Why you should care
Southeast Asia’s high-tech powerhouse isn’t exactly up to speed in everything.
From her high-rise condo in Singapore, a bad-to-the-bone 32-year-old Claire Jedrek belts out the lyrics to her racing pump-up anthem one Friday night. “I go zero to one hundred … real quick. Real quick, whole squad on that real sh*t,” she raps, rather terribly, albeit shamelessly. It’s adrenaline, it’s rough and it’s the perfect jam for this motorsports superstar.
Jedrek is a petite 5-foot-5 British-Singaporean with model-worthy cheekbones and girl-next-door appeal. She doesn’t look the way you’d imagine a prize-winning motorsports buff would, but her gleaming collection of trophies says otherwise. In fact, Jedrek is one of Southeast Asia’s most recognizable faces in the race car–driving realm. And although she hails from one of the world’s tiniest nations, better known for its squeaky-clean, gum-free streets than off-the-wall edge, Jedrek dreams big when it comes to igniting a thrill-seeking culture of extreme sports in Singapore.
She may have a shot at making that happen: Steve Jones, an extreme-sports consultant at Venture Xtreme, an adventure sports center, says Singapore is easily “one of the top 10 destinations in the world” for climbing, diving, high ropes and surfing. Increasingly, Asia is hosting some of the world’s largest extreme-sports festivals, like the Kia World Extreme Games, X Games Asia and FISE Malaysia, which have all “helped showcase action sports in those countries,” adds Pete Thompson, the editor of Extreme Sports Channel. Indeed, Jedrek intends to forge a bright, new career out of speed racing — a rarity in prim and proper Singapore.
It started as a joke — Jedrek, who just earned her driver’s license five years ago, took a bet with her fellow racer partner, who asked if she wanted to enter the Malaysian Grand Prix. “It was kind of like a ‘becoming an astronaut’ type of thing. But if someone gave you an opportunity to go to the moon, would you really do it?” she laughs. Apparently, and with style: In her rookie year, as the only female racer, she clinched eighth out of 36 competitors at the Malaysian Super Series. And in addition to a second-place podium finish in a support race to the Malaysian Grand Prix last March, Jedrek touts an outstanding-achievement award from the small but budding Singapore Motor Sport Association. Not bad for a former Deal or No Deal suitcase model.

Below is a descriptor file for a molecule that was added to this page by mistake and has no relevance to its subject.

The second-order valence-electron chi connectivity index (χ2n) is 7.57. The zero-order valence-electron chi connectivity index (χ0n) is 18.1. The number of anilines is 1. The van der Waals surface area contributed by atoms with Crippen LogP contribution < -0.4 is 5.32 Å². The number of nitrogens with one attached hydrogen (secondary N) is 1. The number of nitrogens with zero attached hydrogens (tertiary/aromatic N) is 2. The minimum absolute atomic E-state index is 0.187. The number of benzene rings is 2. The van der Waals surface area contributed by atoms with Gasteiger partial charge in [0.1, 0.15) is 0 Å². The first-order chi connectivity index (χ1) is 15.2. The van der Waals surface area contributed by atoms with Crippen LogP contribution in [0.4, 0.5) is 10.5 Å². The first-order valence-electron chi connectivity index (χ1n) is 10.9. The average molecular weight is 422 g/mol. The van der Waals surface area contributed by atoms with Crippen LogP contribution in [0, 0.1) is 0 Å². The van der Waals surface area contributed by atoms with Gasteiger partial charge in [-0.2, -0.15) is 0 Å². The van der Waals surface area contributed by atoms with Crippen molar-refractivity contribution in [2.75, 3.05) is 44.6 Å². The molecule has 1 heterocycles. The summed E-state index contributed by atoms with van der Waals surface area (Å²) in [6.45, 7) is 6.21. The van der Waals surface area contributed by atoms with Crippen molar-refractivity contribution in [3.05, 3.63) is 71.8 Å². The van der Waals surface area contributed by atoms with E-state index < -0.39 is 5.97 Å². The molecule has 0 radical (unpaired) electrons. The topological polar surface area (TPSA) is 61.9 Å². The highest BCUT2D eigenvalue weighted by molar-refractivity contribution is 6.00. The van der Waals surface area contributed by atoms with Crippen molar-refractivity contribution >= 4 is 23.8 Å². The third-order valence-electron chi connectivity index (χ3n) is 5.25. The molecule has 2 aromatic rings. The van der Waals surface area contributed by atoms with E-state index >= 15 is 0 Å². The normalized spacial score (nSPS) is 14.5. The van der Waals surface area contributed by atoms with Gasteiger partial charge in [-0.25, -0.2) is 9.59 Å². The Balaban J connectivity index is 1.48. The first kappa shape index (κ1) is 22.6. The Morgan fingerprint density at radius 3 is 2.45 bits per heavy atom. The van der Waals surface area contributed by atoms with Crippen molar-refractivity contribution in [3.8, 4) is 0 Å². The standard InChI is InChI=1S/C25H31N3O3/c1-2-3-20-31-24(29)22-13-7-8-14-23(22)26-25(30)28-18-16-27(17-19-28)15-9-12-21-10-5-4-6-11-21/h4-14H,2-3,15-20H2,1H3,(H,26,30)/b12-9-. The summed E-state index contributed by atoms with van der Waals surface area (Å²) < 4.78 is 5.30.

Now Jedrek has to ace another race: making room for extreme sports. Step one: Land big-name sponsors like Puma that fund her racing dreams. Step two: Help build the country’s first ever electric karting circuit from the ground up. But unlike NASCAR household names in the U.S. and Formula One Grand Prix celebrities, Jedrek enjoys no government support; whereas in Malaysia, racers do (Jedrek often competes there). Instead, Singaporeans are putting their money behind more traditional athletes — for the up-and-coming Usain Bolt and Michael Phelps of the island, as opposed to the next Danica Patrick.
The vast majority of extreme sports — like rock climbing and motocross — are not officially recognized by the government and are consequently confined to a “hobby” status for athletes who dabble in them. No recognition translates to no nationwide competitions, underfunded athletes and a skeptical view toward the validity of extreme sports as a real profession, Jedrek explains. According to Leona China, another race car–driving athlete in Southeast Asia, the scarcity of sponsorships in the region remains a challenge. Which means Jedrek, who has years of experience in media and sports emceeing, does all her own marketing, fund-raising (all $50,000-plus of it) and negotiating. Even her handyman boyfriend helps tune up her car every once and a while. (It doesn’t hurt that he’s a Porsche Carerra Cup Asia competitor too.)
Always on “full charge,” Jedrek has tried her hand at break dancing, aggressive in-line skating, marathon running and nighttime bungee jumping off the world’s tallest leap from a building. Perhaps at the expense of her loved ones’ sanity, Jedrek just “loves the rush,” says her younger sister Rachel. “Sometimes it’s hard to get her to stop.” In motorsports, the inertial forces coupled with the intense vibrations and heat can lead to a heart rate of up to 200 beats per minute for racers like Jedrek. Every year, a handful of Formula 1 drivers die from serious injuries.
But a prophet is, as they say, without honor in her own country. Jones from Venture Xtreme notes that Singapore is the perfect “hub for extreme sports” with a “willing, well-educated population with the money to … explore.” For Jedrek, it really is a lot like car racing too, she says: “You can only look forward. You can’t really look backward.”
An earlier version of this story mischaracterized Jedrek’s win during the Malaysian Grand Prix.